Thursday, September 30, 2021

Mark Rothko - American abstract painter

Markus Yakovlevich Rothkowitz was born in Dvinsk, Russia on September 15, 1903 (died Feb. 25, 1970, New York City, N.Y., U.S.). In 1913 his family left Russia to settle in Portland, Oregon where he attended public school and high school.

After two years of liberal arts study at Yale University, he moved to New York, where he took classes briefly at the Art Students League and began to paint. In 1925 he settled in New York City and took up painting. Although he studied briefly under the painter Max Weber, he was essentially self-taught.

He is known as an American artist. His work is famous and changed the way art was displayed in galleries and museums. Instead of hanging a lot of artworks crammed together on a wall, Rothko insisted on displaying his work alone on a wall so the viewer could fully appreciate the work.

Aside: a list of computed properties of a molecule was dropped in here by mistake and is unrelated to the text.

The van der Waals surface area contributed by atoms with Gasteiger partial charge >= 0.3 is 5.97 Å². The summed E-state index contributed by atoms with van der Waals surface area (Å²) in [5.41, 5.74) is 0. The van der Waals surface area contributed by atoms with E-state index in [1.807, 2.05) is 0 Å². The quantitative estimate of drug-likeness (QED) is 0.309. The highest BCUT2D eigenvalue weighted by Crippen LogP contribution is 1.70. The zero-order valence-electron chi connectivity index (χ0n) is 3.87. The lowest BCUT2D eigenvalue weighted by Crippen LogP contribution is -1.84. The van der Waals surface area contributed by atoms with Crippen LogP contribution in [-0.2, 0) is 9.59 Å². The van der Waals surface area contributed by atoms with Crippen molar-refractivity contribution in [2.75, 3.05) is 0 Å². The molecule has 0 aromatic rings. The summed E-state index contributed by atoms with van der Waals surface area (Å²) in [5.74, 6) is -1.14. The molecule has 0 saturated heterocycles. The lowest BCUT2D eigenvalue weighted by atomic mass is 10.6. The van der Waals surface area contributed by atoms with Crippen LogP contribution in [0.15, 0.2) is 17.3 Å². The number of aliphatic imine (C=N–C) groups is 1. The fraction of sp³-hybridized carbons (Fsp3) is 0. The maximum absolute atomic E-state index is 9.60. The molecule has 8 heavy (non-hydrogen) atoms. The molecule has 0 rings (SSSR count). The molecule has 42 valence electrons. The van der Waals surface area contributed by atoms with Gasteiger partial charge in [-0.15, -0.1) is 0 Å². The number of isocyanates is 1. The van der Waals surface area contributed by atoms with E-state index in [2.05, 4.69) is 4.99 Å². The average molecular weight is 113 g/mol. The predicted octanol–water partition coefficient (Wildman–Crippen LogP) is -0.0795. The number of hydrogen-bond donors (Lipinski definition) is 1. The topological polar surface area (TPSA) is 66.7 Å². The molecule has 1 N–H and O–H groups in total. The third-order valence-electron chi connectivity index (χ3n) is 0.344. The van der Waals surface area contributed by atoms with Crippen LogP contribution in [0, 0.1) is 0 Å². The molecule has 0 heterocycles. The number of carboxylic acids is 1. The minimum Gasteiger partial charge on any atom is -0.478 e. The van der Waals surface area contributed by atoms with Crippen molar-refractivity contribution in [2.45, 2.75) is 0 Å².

His first paintings were of things he could see, like buildings, people and landscapes. He was a painter who loved mixing colors and later decided that using color was the best way to show how he was feeling.

In 1958 he began a series of murals for a large private dining room on Park Avenue, New York. After eight months of work, when the paintings were completed, the artist decided they were not appropriate for the setting and therefore did not deliver the work.

In 1964, Rothko was commissioned by John and Dominique de Menil to paint murals for a nondenominational chapel in Houston, Texas. The exhibition includes works related to this project in which darkness has become the dominant pictorial and thematic element.

His works include:
Subway series (1930s)
Self-Portrait, 1936
Street Scene, c. 1937
Baptismal Scene (1945)
Mark Rothko - American abstract painter

Self-Portrait, 1936

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